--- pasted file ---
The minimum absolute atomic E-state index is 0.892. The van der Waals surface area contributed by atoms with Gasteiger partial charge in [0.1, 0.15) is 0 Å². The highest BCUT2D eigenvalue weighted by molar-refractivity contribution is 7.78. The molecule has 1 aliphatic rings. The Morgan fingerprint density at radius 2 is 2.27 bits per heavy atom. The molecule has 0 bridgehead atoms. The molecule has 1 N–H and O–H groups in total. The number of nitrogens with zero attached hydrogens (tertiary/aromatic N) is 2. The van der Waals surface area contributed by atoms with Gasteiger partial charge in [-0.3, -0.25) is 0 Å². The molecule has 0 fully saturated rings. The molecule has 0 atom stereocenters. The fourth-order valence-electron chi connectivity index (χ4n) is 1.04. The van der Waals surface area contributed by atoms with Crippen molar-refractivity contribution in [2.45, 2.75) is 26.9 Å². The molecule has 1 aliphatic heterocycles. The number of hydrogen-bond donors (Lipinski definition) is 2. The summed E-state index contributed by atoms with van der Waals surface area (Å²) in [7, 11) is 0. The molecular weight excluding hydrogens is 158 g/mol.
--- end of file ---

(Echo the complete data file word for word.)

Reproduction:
The minimum absolute atomic E-state index is 0.892. The van der Waals surface area contributed by atoms with Gasteiger partial charge in [0.1, 0.15) is 0 Å². The highest BCUT2D eigenvalue weighted by molar-refractivity contribution is 7.78. The molecule has 1 aliphatic rings. The Morgan fingerprint density at radius 2 is 2.27 bits per heavy atom. The molecule has 0 bridgehead atoms. The molecule has 1 N–H and O–H groups in total. The number of nitrogens with zero attached hydrogens (tertiary/aromatic N) is 2. The van der Waals surface area contributed by atoms with Gasteiger partial charge in [-0.3, -0.25) is 0 Å². The molecule has 0 fully saturated rings. The molecule has 0 atom stereocenters. The fourth-order valence-electron chi connectivity index (χ4n) is 1.04. The van der Waals surface area contributed by atoms with Crippen molar-refractivity contribution in [2.45, 2.75) is 26.9 Å². The molecule has 1 aliphatic heterocycles. The number of hydrogen-bond donors (Lipinski definition) is 2. The summed E-state index contributed by atoms with van der Waals surface area (Å²) in [7, 11) is 0. The molecular weight excluding hydrogens is 158 g/mol.